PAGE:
In Baltimore, police spokesman Rob Wienhold said that the department has canceled leaves and off days for officers, and rearranged shifts so they overlap in anticipation of any problems

With a huge New Year's celebration planned at Harbor Place, police say they have stabled a number of command posts throughout the city.

Boise, Idaho, police will be working extended shifts and will have personnel in the state's Emergency Operations Center from Dec. 24 through Jan. 4. The center has a variety of electronic and satellite equipment to monitor what's happening around the world, authorities said.

Heavy security in Seattle

In Seattle, police are expected to tighten security in the wake of the World Trade Organization protests and the arrest of a suspected terrorist who had reserved a room near the Seattle Center, where a huge New Year's Eve bash is scheduled.

Following the arrest of Ahmed Ressam in Port Angeles on Dec. 14, city officials said they met with federal agents from the FBI and Bureau of Alcohol, Tobacco and Firearms. Ressam faces charges in connection with attempting to bring nitroglycerin, timing devices and other explosives across the Canadian border.

Seattle police say they plan to have 900 officers on the streets on New Year's Eve.

Meanwhile, the King County Sheriff's Office said it will have 250 more officers on duty instead of the normal 50 to 60 officers

L.A. worried about gunfire

The Los Angeles Police Department plans what it termed a "maximum deployment" of officers in the city. Officer Charles Rodriguez, a department spokesman, said mobile field forces have been specially mobilized to respond to any trouble spots in the city.

He said that the city's emergency management center would be activated at City Hall. Rodriguez said the city does not expect police computers, city traffic signals, its 911 system or radios to fail.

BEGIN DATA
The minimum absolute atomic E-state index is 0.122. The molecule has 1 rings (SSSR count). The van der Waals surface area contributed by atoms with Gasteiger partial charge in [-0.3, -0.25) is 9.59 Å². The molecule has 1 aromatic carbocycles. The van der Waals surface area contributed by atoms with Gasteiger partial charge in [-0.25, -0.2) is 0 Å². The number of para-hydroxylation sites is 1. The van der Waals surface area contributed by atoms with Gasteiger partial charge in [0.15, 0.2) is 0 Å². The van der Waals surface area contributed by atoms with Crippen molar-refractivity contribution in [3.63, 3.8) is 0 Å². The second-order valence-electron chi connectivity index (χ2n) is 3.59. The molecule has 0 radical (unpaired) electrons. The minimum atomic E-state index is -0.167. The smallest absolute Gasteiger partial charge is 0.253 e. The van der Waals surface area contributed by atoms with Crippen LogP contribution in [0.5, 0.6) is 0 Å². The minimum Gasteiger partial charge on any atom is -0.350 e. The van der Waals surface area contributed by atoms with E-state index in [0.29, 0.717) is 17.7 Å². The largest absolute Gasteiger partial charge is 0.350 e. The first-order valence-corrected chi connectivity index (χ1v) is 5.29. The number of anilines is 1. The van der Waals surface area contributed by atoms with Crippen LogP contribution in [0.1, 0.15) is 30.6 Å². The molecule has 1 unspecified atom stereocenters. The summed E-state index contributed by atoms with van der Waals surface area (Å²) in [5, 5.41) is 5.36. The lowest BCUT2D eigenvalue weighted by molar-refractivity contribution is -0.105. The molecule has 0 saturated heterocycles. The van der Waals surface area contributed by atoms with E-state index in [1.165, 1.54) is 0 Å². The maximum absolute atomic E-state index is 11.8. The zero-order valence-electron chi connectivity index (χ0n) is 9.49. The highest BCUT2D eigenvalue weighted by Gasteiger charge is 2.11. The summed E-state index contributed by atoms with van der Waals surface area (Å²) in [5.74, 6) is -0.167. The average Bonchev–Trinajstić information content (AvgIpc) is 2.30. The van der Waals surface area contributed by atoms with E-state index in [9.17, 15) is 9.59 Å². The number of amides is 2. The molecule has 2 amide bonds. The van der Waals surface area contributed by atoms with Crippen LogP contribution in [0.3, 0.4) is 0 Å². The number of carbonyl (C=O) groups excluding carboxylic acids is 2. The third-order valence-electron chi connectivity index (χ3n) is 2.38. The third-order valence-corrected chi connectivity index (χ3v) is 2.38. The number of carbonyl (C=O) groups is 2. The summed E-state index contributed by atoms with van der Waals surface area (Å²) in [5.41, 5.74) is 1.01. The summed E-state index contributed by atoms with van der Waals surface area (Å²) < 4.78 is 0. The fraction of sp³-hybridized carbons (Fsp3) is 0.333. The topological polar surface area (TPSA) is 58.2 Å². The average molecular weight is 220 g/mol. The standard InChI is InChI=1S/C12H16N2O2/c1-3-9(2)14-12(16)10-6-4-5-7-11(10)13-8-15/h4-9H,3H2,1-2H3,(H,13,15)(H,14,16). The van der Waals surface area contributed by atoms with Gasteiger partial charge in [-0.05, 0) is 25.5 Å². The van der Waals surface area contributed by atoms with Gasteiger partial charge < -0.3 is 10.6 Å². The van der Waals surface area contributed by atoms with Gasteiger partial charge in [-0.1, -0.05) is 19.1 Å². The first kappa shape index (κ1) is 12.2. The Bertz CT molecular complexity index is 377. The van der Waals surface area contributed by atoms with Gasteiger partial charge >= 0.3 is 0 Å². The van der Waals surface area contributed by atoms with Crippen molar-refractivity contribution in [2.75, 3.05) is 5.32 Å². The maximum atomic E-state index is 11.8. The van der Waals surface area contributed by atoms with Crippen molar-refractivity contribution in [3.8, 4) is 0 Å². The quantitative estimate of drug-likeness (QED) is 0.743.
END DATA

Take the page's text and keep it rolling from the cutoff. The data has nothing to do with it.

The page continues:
Rodriguez said that police are especially concerned about people firing guns in the air to celebrate the new year. Special gunfire suppression teams will be traveling around the city arresting persons discharging weapons.

Nashville Police Capt. Steven Anderson said the department has canceled any type of leave in anticipation of the new year and that all police officers are on standby. All command staff will be on duty and meeting throughout the night. Police say they have already installed emergency generators at its gas pumps in case the power fails.

National Guard prepared

The U.S. National Guard reports that units in 36 states have been adding personnel to their operation centers across the country just in case they are needed. Of the 50 states and two territories that have National Guard units, only Arizona has chosen not to identify units to deploy in an emergency, Guard officials said.

Chicago police say they will have "more than the usual" number of officers on duty. Police say that a contingency plan in place will allow them to call in more officers if needed.

The city's Office of Emergency Management will be operational with key decision makers from the police and fire departments, along with representatives of other city agencies, on hand. The city says it is preparing as it would for "a big snowstorm."

New York cancels time off

In New York, city officials say there will be more than enough police officers available.

Personnel from specialized units will police millennium celebrations. As a result, most precinct personnel will remain in their commands to address local emergencies.

Officers assigned to millennium celebrations can be rapidly redeployed to any citywide emergency, the city says. All days off have been canceled and 12-hour tours will be assigned when necessary to make more officers available.

To control traffic with 2 million people expected to jam into Times Square, the city's Traffic Division has a backup generator that will operate signals in the city in the event of a failure.

However, the city says that failure in the electric utility system may cause outages. In addition, more than 3,000 signals are computer-controlled using telephone lease lines. Any failure to the Bell Atlantic system may cause these signals to fail.

To counter any outages, the city has outfitted a multimillion-dollar bunker in a downtown office building with its own power supply where Mayor Rudolph Giuliani and top emergency officials are expected to spend the night.